Siddhartha Deb’s novel The Point of Return reveals the fractured and fragmented relationship between Tribals and Non-Tribals. It shows the wretched condition of the Bengali immigrants displaced by the partition and ethnic violence in the Northeast region. In the novel Deb raises various problems ensuing from ethnic disharmony and disturbance. He not only focuses on the physical sufferings and torture but also delves deep into the psychological effects such as isolation, identity crisis, search for autonomy, pangs of displacement, plight of minority people and communities, trauma and terror faced by them, the anxiety and anguish of being considered as ‘Other’ in their own homeland.  These issues are mainly discussed through the character of Babu and his father Dr. Dam. When the novel opens in 1987, Dr Dam has just suffered a stroke, mere hours before the family planned to leave the town in Assam where they have been living. Dr Dam’s stroke has profound effects on the family and Babu in particular and second half of the novel takes the reader from 1987 to the present, as Dr Dam struggles to walk again. Deb shows how ethnic violence in the region leads to the loss of identity of minority group. Dr Dam was forced out of what was to become East Pakistan after partition, and was later to become Bangladesh. But he and other Bengalis could not find a place which they could call their own. The Dams have undergone innumerable obstacles in their desire to carve out a home in Assam among tribal people whose own cultural traditions were repressed by the previous British occupiers and who now regard the Dams and Bengalis in general as interlopers. Local tribes, who are vehemently aggressive in asserting their ethnic identity, think any outside infiltration and immigration as threat and contamination to their isolationist purity and are always after the lives those whom they consider outsiders. The abject condition of migrant, the person who doesn’t belong to anywhere is also depicted through the persona of Dr. Chatterjee. Discussing the neglected and forlorn state of Bengali minority, Dr. Chatterjee says that no matter how long they remain in their adopted home in the hills, they will remain foreigners forever. As he says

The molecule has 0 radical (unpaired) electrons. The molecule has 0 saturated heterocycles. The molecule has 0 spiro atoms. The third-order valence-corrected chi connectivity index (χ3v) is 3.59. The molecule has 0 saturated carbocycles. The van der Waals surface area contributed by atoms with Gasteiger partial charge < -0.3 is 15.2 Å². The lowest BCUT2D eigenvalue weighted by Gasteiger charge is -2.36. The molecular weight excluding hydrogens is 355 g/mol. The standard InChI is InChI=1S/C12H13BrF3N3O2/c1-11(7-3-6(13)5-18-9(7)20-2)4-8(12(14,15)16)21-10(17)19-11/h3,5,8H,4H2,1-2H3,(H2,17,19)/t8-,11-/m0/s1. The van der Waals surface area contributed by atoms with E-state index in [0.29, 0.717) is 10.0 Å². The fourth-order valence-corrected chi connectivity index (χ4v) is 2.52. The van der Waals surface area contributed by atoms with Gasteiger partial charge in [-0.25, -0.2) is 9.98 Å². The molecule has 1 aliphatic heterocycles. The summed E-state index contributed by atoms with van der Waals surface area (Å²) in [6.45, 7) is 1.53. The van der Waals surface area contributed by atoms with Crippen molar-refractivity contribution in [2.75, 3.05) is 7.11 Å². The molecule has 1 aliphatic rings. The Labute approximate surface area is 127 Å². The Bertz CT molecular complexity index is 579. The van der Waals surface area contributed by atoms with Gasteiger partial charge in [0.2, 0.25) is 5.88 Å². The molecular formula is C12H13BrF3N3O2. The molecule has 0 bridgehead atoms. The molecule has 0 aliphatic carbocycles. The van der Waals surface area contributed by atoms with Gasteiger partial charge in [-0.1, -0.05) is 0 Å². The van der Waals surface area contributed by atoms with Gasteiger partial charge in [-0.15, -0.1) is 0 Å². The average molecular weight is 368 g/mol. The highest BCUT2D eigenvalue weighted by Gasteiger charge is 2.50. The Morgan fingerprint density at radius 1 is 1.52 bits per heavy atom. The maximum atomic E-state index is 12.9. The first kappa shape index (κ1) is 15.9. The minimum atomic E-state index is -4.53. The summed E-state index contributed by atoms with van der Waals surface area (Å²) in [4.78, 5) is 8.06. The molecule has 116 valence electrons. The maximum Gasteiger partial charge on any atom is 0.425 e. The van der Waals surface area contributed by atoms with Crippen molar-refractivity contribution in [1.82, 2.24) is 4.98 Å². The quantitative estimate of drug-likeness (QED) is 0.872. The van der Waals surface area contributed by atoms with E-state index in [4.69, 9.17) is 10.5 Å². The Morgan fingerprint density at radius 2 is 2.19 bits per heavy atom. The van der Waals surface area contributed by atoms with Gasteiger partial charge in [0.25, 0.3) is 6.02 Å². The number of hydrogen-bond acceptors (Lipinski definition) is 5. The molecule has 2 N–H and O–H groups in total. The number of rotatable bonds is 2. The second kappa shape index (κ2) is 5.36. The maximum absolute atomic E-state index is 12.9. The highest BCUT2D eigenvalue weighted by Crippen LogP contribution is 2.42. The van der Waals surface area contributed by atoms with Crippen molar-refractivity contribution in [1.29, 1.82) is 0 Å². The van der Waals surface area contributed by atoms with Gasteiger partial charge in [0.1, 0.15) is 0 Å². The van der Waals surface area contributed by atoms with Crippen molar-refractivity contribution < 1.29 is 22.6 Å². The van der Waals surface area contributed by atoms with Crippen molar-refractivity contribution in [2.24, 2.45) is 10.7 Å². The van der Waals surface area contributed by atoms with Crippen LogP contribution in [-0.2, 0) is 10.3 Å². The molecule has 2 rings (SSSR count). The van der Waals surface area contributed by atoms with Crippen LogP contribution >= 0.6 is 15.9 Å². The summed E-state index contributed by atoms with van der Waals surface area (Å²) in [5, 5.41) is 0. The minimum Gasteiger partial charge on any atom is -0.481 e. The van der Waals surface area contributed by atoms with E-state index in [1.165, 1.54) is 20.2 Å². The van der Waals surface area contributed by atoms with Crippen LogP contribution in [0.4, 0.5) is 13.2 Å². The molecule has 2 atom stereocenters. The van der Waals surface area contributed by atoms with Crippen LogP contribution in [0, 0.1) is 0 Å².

“We are dispersed people, wandering, but unlike the Jews we have no mythical homeland. Nor do we have their achievements that would make the world recognise and fear us one day.” (287)